Slate’s mistakes for the week of Feb. 13.

Slate’s Mistakes for the Week of Feb. 13

Slate’s Mistakes for the Week of Feb. 13

Slate's mistakes.
Feb. 17 2017 4:07 AM


Slate’s mistakes.

Due to a production error, the photo caption on a Feb. 16 Books misspelled the name of the Berlin neighborhood of Kreuzberg.

In a Feb. 16 Moneybox blog post, Henry Grabar misspelled Rep. Mimi Walters’ last name.


In a Feb. 16 Slatest, Osita Nwanevu misstated that Reps. Jason Chaffetz and Bob Goodlatte called for an investigation into White House leaks. Their letter does not specify what parts of the government should be investigated.

In a Feb. 15 Moneybox blog post, Jordan Weissmann misspelled the name of the Chinese city Shenzhen.

In a Feb. 15 Slatest, Jacob Brogan misspelled Jeff Sessions’ last name.

In a Feb. 15 War Stories, Fred Kaplan misstated that Benjamin Netanyahu requires Palestinians to recognize Israel before any peace talks. Palestinians recognized Israel in the Oslo Accords but did not recognize Israel as a Jewish state.


In a Feb. 14 Brow Beat, Heather Schwedel misidentified Donald Luskin’s company as MacroTrend. It is TrendMacro.

In a Feb. 14 Moneybox blog post, Henry Grabar mischaracterized the Oroville Dam’s spillway. It consists of a concrete wall as well as a concrete chute.

In a Feb. 14 XX Factor, Christina Cauterucci misstated that Pathfinder International had received a $10 million grant from the Gates Foundation. It got two grants totaling nearly $10 million.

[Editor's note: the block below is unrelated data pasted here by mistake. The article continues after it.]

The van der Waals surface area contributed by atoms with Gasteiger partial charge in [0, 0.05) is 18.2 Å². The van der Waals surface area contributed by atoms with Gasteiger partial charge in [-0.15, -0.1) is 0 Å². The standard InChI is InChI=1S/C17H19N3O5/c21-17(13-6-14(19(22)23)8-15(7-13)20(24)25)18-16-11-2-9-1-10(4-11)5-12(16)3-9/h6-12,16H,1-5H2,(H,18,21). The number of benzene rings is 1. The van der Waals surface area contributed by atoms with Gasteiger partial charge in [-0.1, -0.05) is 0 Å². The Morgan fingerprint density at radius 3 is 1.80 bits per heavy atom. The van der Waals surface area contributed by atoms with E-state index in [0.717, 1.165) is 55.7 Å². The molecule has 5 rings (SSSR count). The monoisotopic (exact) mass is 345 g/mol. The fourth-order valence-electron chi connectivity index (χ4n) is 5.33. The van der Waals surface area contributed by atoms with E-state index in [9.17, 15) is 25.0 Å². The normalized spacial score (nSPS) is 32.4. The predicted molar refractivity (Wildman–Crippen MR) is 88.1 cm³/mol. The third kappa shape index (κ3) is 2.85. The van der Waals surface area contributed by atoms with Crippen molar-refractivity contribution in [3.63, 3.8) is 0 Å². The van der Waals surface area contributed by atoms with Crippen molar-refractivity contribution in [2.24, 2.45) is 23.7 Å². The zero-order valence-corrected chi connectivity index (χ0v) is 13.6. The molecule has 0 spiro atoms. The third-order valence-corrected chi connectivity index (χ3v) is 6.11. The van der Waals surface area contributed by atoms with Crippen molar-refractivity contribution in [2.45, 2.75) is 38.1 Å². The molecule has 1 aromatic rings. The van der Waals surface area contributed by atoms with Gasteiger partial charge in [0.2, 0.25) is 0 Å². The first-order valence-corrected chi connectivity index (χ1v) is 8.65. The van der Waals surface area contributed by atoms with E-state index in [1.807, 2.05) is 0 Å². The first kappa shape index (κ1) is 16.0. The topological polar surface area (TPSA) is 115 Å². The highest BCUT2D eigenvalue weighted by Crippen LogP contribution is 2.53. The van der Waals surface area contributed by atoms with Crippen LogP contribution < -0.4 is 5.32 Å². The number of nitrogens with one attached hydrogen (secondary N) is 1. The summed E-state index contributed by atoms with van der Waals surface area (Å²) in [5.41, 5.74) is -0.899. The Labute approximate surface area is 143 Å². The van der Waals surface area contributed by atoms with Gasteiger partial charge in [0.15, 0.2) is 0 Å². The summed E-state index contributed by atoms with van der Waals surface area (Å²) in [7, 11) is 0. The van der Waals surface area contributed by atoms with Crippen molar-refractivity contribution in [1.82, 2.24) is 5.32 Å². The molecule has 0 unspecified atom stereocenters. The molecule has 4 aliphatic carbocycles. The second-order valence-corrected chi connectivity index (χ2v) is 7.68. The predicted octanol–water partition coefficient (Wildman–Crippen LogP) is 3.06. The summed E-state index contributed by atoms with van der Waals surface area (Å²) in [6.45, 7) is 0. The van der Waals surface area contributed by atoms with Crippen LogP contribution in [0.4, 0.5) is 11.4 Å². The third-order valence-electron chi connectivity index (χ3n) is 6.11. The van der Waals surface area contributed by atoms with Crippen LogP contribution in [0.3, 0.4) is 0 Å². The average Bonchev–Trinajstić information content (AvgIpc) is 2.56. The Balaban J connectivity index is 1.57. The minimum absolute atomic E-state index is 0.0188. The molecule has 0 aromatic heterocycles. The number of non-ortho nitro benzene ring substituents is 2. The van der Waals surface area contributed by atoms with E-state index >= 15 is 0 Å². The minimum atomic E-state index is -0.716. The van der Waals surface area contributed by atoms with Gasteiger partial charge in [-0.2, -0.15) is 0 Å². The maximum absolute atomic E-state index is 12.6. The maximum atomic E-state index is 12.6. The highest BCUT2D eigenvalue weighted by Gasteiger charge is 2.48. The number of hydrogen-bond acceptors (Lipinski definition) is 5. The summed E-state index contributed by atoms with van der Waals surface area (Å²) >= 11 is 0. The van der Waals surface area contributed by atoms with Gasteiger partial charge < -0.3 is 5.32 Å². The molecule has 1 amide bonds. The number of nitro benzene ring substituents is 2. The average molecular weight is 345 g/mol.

In a Feb. 13 Cover Story, Jim Newell misstated that Liz Jaff, a candidate for DNC vice chair, is a political director at Crowdpac. She is vice president for business development.


In a Feb. 13 Slatest, Elliot Hannon misquoted Michael Flynn’s resignation letter as saying he initially gave Pence an incomplete briefing because of the “past pace of events.” Flynn wrote it was because of the “fast pace of events.”

In a Feb. 8 Science, Daniel Engber misattributed a memo to the Agricultural Research Service as having come from the White House. Subsequent reporting had by that time revealed that the memo came from career officials within the ARS; the White House had nothing to do with it.

In a Feb. 2 Schooled, Dana Goldstein misstated that retired Supreme Court Justice David Souter spoke in 2012 at the University of New Hampshire Law School. The event in question took place at another venue in Concord, New Hampshire.

The following clarification has been added to a Jan. 31 Trumpcast show page: A Clarification: On this edition of Trumpcast, Jacob Weisberg had a back-and-forth conversation with Bill Browder, the investor and author, about how the Trump administration may affect the United States' relationship with Russia. As part of that conversation, they discussed work done by the firm Fusion GPS and its co-founder Glenn Simpson on behalf of the company Prevezon, owned by the son of the vice president of Russian Railways. By that discussion, Trumpcast and Slate did not intend to imply that Fusion GPS or Simpson were directly working for the Russian government or Russian intelligence. Fusion GPS and Simpson state that they have never engaged in any lobbying on behalf of Russia or Russian agents, and they assert that their only work for a Russian entity was in the Prevezon litigation, at the request of the law firm Baker Hostetler. Because Fusion GPS and Simpson do not believe they were engaged in lobbying activity, they contend that they were not required to file under the Foreign Agents Registration Act.

In a June 15, 2015, Slatest, Ben Mathis-Lilley misstated that white supremacists David Joseph Pedersen and Holly Ann Grigsby killed Grigsby’s father and stepmother. The pair killed Pedersen’s father and stepmother.

Slate strives to correct all errors of fact. If you’ve seen an error in our pages, let us know at General comments should be posted in our Comments sections at the bottom of each article.